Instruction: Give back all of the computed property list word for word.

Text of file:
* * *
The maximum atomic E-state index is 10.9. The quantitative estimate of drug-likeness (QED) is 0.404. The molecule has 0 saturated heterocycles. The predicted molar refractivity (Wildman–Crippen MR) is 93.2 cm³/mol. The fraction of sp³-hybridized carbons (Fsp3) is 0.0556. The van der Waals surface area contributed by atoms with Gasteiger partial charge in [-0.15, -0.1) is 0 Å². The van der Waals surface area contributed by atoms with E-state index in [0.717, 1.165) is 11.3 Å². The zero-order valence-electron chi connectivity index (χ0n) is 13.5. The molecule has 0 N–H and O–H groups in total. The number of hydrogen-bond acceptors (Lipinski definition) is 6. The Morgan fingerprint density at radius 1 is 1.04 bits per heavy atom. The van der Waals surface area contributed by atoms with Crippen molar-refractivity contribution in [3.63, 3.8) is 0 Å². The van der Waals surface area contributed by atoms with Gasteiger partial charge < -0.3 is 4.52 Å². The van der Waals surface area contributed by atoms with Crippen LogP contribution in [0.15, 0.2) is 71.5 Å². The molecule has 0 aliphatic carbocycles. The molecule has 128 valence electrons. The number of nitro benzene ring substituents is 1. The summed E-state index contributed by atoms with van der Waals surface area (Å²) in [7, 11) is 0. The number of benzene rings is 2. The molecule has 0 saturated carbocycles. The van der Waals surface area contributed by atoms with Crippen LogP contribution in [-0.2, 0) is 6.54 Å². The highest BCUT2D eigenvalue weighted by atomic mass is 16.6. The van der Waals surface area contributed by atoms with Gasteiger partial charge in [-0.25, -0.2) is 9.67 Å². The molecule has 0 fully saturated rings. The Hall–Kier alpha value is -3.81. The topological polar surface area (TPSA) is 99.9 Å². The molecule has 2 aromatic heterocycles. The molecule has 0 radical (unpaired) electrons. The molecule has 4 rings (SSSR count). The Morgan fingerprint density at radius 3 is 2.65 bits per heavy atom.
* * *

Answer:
The maximum atomic E-state index is 10.9. The quantitative estimate of drug-likeness (QED) is 0.404. The molecule has 0 saturated heterocycles. The predicted molar refractivity (Wildman–Crippen MR) is 93.2 cm³/mol. The fraction of sp³-hybridized carbons (Fsp3) is 0.0556. The van der Waals surface area contributed by atoms with Gasteiger partial charge in [-0.15, -0.1) is 0 Å². The van der Waals surface area contributed by atoms with E-state index in [0.717, 1.165) is 11.3 Å². The zero-order valence-electron chi connectivity index (χ0n) is 13.5. The molecule has 0 N–H and O–H groups in total. The number of hydrogen-bond acceptors (Lipinski definition) is 6. The Morgan fingerprint density at radius 1 is 1.04 bits per heavy atom. The van der Waals surface area contributed by atoms with Crippen molar-refractivity contribution in [3.63, 3.8) is 0 Å². The van der Waals surface area contributed by atoms with Gasteiger partial charge < -0.3 is 4.52 Å². The van der Waals surface area contributed by atoms with Crippen LogP contribution in [0.15, 0.2) is 71.5 Å². The molecule has 0 aliphatic carbocycles. The molecule has 128 valence electrons. The number of nitro benzene ring substituents is 1. The summed E-state index contributed by atoms with van der Waals surface area (Å²) in [7, 11) is 0. The number of benzene rings is 2. The molecule has 0 saturated carbocycles. The van der Waals surface area contributed by atoms with Crippen LogP contribution in [-0.2, 0) is 6.54 Å². The highest BCUT2D eigenvalue weighted by atomic mass is 16.6. The van der Waals surface area contributed by atoms with Gasteiger partial charge in [-0.25, -0.2) is 9.67 Å². The molecule has 0 fully saturated rings. The Hall–Kier alpha value is -3.81. The topological polar surface area (TPSA) is 99.9 Å². The molecule has 2 aromatic heterocycles. The molecule has 0 radical (unpaired) electrons. The molecule has 4 rings (SSSR count). The Morgan fingerprint density at radius 3 is 2.65 bits per heavy atom.